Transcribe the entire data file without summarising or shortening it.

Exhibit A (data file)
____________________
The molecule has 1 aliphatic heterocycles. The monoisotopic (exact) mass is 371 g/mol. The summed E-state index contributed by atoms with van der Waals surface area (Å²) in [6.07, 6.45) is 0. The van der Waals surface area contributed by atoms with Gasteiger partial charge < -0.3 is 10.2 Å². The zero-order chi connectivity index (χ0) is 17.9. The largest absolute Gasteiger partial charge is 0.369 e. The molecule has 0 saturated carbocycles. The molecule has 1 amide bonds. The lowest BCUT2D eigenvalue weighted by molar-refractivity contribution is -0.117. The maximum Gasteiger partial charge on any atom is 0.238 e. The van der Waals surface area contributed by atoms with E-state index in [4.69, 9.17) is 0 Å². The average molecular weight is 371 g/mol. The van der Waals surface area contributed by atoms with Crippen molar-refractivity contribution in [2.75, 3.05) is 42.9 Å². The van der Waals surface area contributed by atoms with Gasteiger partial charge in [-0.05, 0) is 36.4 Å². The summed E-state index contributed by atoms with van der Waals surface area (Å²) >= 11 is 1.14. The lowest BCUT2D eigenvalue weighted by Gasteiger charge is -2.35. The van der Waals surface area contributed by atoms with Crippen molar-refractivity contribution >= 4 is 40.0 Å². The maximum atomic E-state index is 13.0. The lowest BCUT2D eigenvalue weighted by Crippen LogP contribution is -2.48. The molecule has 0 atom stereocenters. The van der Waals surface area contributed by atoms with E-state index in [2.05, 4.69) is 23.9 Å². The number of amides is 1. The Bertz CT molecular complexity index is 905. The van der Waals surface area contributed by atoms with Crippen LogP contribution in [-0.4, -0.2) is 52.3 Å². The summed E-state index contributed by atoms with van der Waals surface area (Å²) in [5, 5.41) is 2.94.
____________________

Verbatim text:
The molecule has 1 aliphatic heterocycles. The monoisotopic (exact) mass is 371 g/mol. The summed E-state index contributed by atoms with van der Waals surface area (Å²) in [6.07, 6.45) is 0. The van der Waals surface area contributed by atoms with Gasteiger partial charge < -0.3 is 10.2 Å². The zero-order chi connectivity index (χ0) is 17.9. The largest absolute Gasteiger partial charge is 0.369 e. The molecule has 0 saturated carbocycles. The molecule has 1 amide bonds. The lowest BCUT2D eigenvalue weighted by molar-refractivity contribution is -0.117. The maximum Gasteiger partial charge on any atom is 0.238 e. The van der Waals surface area contributed by atoms with E-state index in [4.69, 9.17) is 0 Å². The average molecular weight is 371 g/mol. The van der Waals surface area contributed by atoms with Crippen molar-refractivity contribution in [2.75, 3.05) is 42.9 Å². The van der Waals surface area contributed by atoms with Gasteiger partial charge in [-0.05, 0) is 36.4 Å². The summed E-state index contributed by atoms with van der Waals surface area (Å²) >= 11 is 1.14. The lowest BCUT2D eigenvalue weighted by Gasteiger charge is -2.35. The van der Waals surface area contributed by atoms with Crippen molar-refractivity contribution >= 4 is 40.0 Å². The maximum atomic E-state index is 13.0. The lowest BCUT2D eigenvalue weighted by Crippen LogP contribution is -2.48. The molecule has 0 atom stereocenters. The van der Waals surface area contributed by atoms with E-state index in [2.05, 4.69) is 23.9 Å². The number of amides is 1. The Bertz CT molecular complexity index is 905. The van der Waals surface area contributed by atoms with Crippen LogP contribution in [-0.4, -0.2) is 52.3 Å². The summed E-state index contributed by atoms with van der Waals surface area (Å²) in [5, 5.41) is 2.94.